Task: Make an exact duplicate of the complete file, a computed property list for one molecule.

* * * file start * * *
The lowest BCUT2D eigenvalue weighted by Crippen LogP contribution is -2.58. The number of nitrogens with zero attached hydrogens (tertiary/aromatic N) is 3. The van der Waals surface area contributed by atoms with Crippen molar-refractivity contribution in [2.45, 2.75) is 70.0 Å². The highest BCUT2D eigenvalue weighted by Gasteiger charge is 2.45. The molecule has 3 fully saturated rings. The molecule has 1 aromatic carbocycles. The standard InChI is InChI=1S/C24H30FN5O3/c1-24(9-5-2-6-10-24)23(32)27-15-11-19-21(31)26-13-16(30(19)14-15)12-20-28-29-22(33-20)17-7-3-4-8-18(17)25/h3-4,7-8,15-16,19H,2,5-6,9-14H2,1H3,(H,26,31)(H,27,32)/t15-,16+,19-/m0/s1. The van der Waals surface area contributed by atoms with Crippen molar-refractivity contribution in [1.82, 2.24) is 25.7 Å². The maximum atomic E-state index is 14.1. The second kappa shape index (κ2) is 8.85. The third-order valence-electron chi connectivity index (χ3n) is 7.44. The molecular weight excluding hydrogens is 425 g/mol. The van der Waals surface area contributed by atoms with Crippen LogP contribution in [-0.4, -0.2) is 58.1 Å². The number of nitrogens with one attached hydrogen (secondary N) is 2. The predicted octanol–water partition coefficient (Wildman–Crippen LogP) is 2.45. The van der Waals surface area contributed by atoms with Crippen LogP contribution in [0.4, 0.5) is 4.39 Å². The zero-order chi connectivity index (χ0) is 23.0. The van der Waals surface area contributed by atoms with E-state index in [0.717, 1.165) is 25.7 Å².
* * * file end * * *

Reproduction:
The lowest BCUT2D eigenvalue weighted by Crippen LogP contribution is -2.58. The number of nitrogens with zero attached hydrogens (tertiary/aromatic N) is 3. The van der Waals surface area contributed by atoms with Crippen molar-refractivity contribution in [2.45, 2.75) is 70.0 Å². The highest BCUT2D eigenvalue weighted by Gasteiger charge is 2.45. The molecule has 3 fully saturated rings. The molecule has 1 aromatic carbocycles. The standard InChI is InChI=1S/C24H30FN5O3/c1-24(9-5-2-6-10-24)23(32)27-15-11-19-21(31)26-13-16(30(19)14-15)12-20-28-29-22(33-20)17-7-3-4-8-18(17)25/h3-4,7-8,15-16,19H,2,5-6,9-14H2,1H3,(H,26,31)(H,27,32)/t15-,16+,19-/m0/s1. The van der Waals surface area contributed by atoms with Crippen molar-refractivity contribution in [1.82, 2.24) is 25.7 Å². The maximum atomic E-state index is 14.1. The second kappa shape index (κ2) is 8.85. The third-order valence-electron chi connectivity index (χ3n) is 7.44. The molecular weight excluding hydrogens is 425 g/mol. The van der Waals surface area contributed by atoms with Crippen LogP contribution in [-0.4, -0.2) is 58.1 Å². The number of nitrogens with one attached hydrogen (secondary N) is 2. The predicted octanol–water partition coefficient (Wildman–Crippen LogP) is 2.45. The van der Waals surface area contributed by atoms with Crippen LogP contribution in [0.4, 0.5) is 4.39 Å². The zero-order chi connectivity index (χ0) is 23.0. The van der Waals surface area contributed by atoms with E-state index in [0.717, 1.165) is 25.7 Å².